The US election is over and Joe Biden is president-elect. But Donald Trump’s defeat was far from a landslide. What battles lie ahead in US domestic politics? What will a Biden-Harris administration mean for transatlantic relations? With climate denial ejected from the White House, how much should the world expect from the United States on climate? We spoke to Reinhard Bütikofer, Green MEP and spokesperson on relations with the US and China, on what the election means on both sides of the Atlantic.
Green European Journal: This US election has been a nailbiter. It has been far from a landslide for Biden and has gone down to the wire in several states. What does this tell us about the state of the US?
Reinhard Bütikofer: Indeed, it’s been a nailbiter’s nailbiter. After days of vote counting, Biden’s victory has been called. Trump’s refusal to concede will not change the course of events. No doubt, it is an immensely important victory. I am more than glad about it, relieved, elated by new hopes. But it is also a weak victory. We cannot deny that Trumpism is here to stay. Trump received more than 70 million votes, more than any Republican candidate ever had. It makes him the second most-voted person – just behind Biden – in the history of American presidential elections. It stabilises Trump’s claim that what he stands for has become part of the American mainstream.
[…] it is an immensely important victory […] But it is also a weak victory. We cannot deny that Trumpism is here to stay.
What does he stand for?
Trump has managed to build an improbable coalition between corrupt corporate interests, extreme and paranoid quarters of the religious right, and a strong element of utterly disgruntled working-class citizens, especially in the countryside. This new, potent and dangerous coalition is populist on one hand, claiming to drain the swamp, while it has been deepening and watering the swamp beyond imagination on the other hand. Trump has transformed the Republican Party into a Trump movement, commanding the Republican Party’s members as his foot soldiers. That means, hardly any Republican with political ambitions will be successful in the coming years without the support of that political force.
What does that mean for the new Biden administration?
I expect the Republicans – especially if they hold on to their majority in the senate – to be completely obstructionist, just like they were from day one during Obama’s presidency. I am afraid that Biden’s rhetoric of building bridges will only go part of the way in dealing with that. In fact, it has only had relatively little success during the campaign. According to one poll, only 19 per cent of Biden voters back him because they believed in his rhetoric of reconciliation. His message did resonate and, in this regard, it was terribly important. The Democratic Party has hardly ever been as united as they were during this campaign. That Biden refused to take a clear stance on many issues on which Democrats love to disagree helped that unity. The conflict between the moderate and the more liberal wing in the Democratic Party has already begun to resurface.
Biden is in danger of being a lame duck from day one. He could be stuck between the rock of an unforgiving Republican opposition and the hard place of internal Democratic contradictions.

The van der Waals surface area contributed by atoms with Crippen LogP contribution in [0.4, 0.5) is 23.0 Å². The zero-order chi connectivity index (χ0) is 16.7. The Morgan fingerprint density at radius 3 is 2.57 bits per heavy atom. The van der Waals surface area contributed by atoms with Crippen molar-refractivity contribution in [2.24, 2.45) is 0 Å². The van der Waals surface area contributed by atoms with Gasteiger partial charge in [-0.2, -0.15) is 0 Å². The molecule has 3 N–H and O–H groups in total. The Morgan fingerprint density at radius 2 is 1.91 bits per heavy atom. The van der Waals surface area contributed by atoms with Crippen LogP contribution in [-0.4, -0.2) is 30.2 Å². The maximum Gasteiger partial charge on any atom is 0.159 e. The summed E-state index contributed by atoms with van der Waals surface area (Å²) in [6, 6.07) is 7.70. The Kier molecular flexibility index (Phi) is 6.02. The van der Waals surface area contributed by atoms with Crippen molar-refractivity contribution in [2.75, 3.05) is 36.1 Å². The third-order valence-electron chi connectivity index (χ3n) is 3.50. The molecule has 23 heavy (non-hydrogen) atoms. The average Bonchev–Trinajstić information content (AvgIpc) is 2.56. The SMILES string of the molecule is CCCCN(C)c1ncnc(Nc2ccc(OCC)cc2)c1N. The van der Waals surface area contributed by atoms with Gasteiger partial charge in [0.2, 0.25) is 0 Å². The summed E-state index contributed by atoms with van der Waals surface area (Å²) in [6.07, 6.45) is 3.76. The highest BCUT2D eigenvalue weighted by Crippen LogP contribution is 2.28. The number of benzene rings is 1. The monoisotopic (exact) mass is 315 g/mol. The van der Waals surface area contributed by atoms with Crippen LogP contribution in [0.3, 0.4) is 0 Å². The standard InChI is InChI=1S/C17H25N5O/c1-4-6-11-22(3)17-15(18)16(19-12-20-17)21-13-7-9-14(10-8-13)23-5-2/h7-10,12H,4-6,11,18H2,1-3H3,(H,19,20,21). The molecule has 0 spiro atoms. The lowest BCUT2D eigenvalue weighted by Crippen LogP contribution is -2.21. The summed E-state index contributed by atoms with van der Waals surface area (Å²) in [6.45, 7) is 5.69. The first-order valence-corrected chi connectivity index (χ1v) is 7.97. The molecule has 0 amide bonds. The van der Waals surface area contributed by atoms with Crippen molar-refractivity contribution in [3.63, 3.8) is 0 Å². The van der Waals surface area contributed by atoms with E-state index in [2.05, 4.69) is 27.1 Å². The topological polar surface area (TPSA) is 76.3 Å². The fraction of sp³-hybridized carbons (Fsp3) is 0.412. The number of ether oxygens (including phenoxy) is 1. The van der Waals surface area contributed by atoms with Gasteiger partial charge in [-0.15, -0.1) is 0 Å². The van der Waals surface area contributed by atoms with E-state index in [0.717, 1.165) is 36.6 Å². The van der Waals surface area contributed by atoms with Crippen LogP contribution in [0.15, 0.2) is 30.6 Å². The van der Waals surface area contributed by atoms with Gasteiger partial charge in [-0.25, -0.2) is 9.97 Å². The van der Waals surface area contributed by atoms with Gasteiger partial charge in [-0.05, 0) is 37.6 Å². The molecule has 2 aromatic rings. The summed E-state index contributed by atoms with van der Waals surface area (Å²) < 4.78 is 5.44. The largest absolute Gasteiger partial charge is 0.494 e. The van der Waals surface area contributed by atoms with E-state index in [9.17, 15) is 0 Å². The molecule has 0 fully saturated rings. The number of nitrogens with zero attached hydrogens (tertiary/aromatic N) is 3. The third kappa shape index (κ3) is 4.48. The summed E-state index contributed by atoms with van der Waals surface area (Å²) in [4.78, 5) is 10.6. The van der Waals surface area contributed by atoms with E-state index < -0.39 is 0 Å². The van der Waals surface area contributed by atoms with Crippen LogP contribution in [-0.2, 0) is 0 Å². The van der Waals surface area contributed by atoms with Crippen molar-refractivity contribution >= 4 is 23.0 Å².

Biden is in danger of being a lame duck from day one. He could be stuck between the rock of an unforgiving Republican opposition and the hard place of internal Democratic contradictions. The huge federal debt and a very conservative Supreme Court will limit his political space, and his big legislative plans might face a stalemate. Policymaking will have to rely mostly on executive action rather than legislative majorities. But will Biden be able to use executive actions to create the basis for a new convergence in American society in reality not just in rhetoric? Will he be successful in addressing some of the concerns of the Trump constituencies in the countryside while not disappointing the constituencies who carried him to victory, like black women who voted for him 90 per cent? If he cannot give a new glimmer of hope to Trump voters, who were led by a mixture of despair and demagoguery to follow their worst racist, misogynist instincts, if he cannot show them that there might be another way of being respected and recognised, then I don’t think he can overcome the deep divisions. It will be particularly difficult to make the Beltway adequately address the divisions between the countryside and the big cities. This all sounds insurmountable, but it’s what Biden has in front of him. Hopefully, strong grassroots movements will help him with that.
Who is the real winner of this election?
One winner certainly is Stacey Abrams. She’s a black, not-yet-fifty, Yale-educated lawyer who was defeated narrowly for the governorship in Georgia two years ago. But instead of giving up, she went on to organise the Fair Fight Action group and register 800 000 new Democratic voters. That registration drive was the basis of the turnaround in Georgia. It’s a sign that the renewal of American politics has to grow from the grassroots, it cannot be engineered from Washington or the Beltway.
It’s been a rollercoaster ride for the transatlantic relationship during the Trump presidency. How will this relationship move on with a Biden administration? Some European capitals seem complacent.
Complacency is the most convenient way to hell. Obviously, Biden brings a more welcomed approach. He values partnership and alliance. He also listens. He is a supporter of EU unity. But as I mentioned, he’ll be constrained by his domestic situation. If he doesn’t want to be an utterly unsuccessful president, he has to deal with American domestic concerns first. The level of energy and attention that he can dedicate to foreign policy will be limited. And whatever attention he will give to foreign policy will be concentrated towards the Indo-Pacific region. The transatlantic relationship will not be number one on his agenda. Biden will expect Europe to play a stronger role in promoting and stabilising its own security. Maybe he won’t be as insistent as Trump in calling on Europe to meet the two per cent defence expenditure target that NATO members have agreed upon, but he won’t relent on the demand that Europe does more.